A horrified survivor of the New Zealand terror attack has told how a man tackled the gunman and stole one of his weapons before running away.
Syed Mazharuddin was praying on Friday at the Linwood Masjid mosque in Christchurch، which was the second mosque to be attacked، when he heard gunshots right in front of him.
He said he saw the shooter wearing protective gear and firing wildly before a young man attempted to tackle the gunman. 'He saw an opportunity and pounced and took his gun،' Mr Mazharuddin told The NZ Herald.
The young hero took the gun out of the shooter's hands and attempted to defend people in the mosque but couldn't figure out how to use the weapon، he said.
'The hero tried to chase and he couldn't find the trigger in the gun... he ran behind him but there were people waiting for him in the car and he fled،' Mr Mazharuddin added.
Mr Mazharuddin said he tried to take cover when he noticed the gunman come in through the main entrance door where 60 to 70 people were praying. He said the gunman then opened fire on elderly people who were praying inside the mosque and he witnessed one of his friends die in the brazen attack after they were shot in the chest and head.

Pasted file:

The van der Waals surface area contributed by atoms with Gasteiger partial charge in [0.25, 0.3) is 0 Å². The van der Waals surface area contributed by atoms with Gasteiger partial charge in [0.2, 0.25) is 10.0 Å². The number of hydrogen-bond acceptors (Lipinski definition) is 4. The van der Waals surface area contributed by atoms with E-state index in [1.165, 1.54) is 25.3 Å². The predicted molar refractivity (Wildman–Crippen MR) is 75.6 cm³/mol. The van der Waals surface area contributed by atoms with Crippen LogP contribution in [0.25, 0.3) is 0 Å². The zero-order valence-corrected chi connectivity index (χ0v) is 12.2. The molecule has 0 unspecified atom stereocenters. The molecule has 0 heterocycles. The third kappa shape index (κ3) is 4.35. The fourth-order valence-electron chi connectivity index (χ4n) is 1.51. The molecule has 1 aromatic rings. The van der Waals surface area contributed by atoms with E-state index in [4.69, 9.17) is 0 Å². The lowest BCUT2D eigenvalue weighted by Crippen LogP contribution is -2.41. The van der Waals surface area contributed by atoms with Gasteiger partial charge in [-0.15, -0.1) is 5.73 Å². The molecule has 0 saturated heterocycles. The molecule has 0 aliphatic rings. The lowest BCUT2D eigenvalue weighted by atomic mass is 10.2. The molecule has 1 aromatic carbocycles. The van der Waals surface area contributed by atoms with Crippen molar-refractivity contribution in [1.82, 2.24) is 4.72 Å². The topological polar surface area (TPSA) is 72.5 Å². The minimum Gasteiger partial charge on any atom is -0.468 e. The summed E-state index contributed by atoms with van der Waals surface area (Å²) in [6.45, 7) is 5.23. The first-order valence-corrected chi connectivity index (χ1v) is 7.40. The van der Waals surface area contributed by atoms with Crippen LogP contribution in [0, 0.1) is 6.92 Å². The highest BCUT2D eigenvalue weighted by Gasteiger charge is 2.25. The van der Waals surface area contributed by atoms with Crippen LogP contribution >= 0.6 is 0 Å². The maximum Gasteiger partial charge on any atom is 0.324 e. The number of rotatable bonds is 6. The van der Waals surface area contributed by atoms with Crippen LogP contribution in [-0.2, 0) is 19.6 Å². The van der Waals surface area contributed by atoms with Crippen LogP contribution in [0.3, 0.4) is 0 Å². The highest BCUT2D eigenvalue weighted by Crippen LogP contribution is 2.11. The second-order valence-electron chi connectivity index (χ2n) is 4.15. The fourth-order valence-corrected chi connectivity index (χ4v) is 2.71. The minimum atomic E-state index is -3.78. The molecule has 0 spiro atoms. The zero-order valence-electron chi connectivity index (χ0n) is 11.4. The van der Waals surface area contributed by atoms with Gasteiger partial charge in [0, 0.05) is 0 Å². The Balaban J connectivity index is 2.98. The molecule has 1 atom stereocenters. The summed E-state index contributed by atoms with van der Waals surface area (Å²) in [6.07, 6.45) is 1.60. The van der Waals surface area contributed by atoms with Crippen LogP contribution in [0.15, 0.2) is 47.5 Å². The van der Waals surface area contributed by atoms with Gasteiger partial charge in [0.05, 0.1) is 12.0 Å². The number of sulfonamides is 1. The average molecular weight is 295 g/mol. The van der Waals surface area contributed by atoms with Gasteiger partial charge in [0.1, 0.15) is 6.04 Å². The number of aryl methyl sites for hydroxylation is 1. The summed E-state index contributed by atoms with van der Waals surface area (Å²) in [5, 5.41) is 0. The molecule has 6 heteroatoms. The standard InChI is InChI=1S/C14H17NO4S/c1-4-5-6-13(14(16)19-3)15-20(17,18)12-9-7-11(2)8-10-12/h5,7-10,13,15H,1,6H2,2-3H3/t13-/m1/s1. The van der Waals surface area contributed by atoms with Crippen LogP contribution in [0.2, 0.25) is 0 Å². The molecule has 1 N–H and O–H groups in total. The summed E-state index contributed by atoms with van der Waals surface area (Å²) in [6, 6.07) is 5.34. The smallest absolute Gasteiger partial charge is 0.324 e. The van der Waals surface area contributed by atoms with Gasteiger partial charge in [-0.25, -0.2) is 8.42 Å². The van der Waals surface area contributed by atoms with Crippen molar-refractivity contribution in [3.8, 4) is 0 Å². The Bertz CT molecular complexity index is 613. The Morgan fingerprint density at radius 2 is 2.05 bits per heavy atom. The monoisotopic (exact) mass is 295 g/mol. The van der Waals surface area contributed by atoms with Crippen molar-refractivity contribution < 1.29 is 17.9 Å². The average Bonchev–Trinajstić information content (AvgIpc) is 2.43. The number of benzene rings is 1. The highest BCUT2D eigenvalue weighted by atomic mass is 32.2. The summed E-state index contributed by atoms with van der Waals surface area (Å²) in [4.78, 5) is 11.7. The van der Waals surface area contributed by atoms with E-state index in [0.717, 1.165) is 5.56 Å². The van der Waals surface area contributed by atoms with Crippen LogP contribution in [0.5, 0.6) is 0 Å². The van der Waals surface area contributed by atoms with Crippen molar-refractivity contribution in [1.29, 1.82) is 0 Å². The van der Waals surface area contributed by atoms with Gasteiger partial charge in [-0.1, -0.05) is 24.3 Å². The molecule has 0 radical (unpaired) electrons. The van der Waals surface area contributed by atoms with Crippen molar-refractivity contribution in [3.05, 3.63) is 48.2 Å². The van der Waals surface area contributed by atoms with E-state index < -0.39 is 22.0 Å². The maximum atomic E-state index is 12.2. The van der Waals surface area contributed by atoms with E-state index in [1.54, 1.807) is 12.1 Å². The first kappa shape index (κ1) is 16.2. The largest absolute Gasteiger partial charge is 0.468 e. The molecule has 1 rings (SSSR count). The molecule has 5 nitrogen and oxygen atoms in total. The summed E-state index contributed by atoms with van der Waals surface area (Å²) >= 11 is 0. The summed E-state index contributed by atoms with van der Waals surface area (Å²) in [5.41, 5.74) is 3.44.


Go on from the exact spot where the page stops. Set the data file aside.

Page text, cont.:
An Australian white supremacist، who identified himself as 28-year-old Brenton Tarrant from Grafton، livestreamed the attack - the deadliest in New Zealand's history - on Facebook. At least 49 people died and 48 were injured.
Police arrested four people over the attacks and said a 28-year-old man would appear in court on Saturday charged with murder، but did not name the suspect. The gunman stormed the Al Noor Mosque in Christchurch on the country's South Island during Friday prayers about 1.30pm، opening fire with a semi-automatic shotgun and a rifle on about 100 defenceless worshippers.
The attack was broadcast in horrifying، live video which showed the suspect wielding at least two rifles. It followed the publication of a 73-page manifesto in which Tarrant laid out his racist، anti-immigrant views.
'It is clear that this can now only be described as a terrorist attack،' Prime Minister Jacinda Ardern said، noting that many of the victims could be migrants or refugees.
She pronounced it 'one of New Zealand's darkest days.'
The attack shocked people across the nation of 5 million people، a country that has relatively loose gun laws but is so peaceful even police officers rarely carry firearms.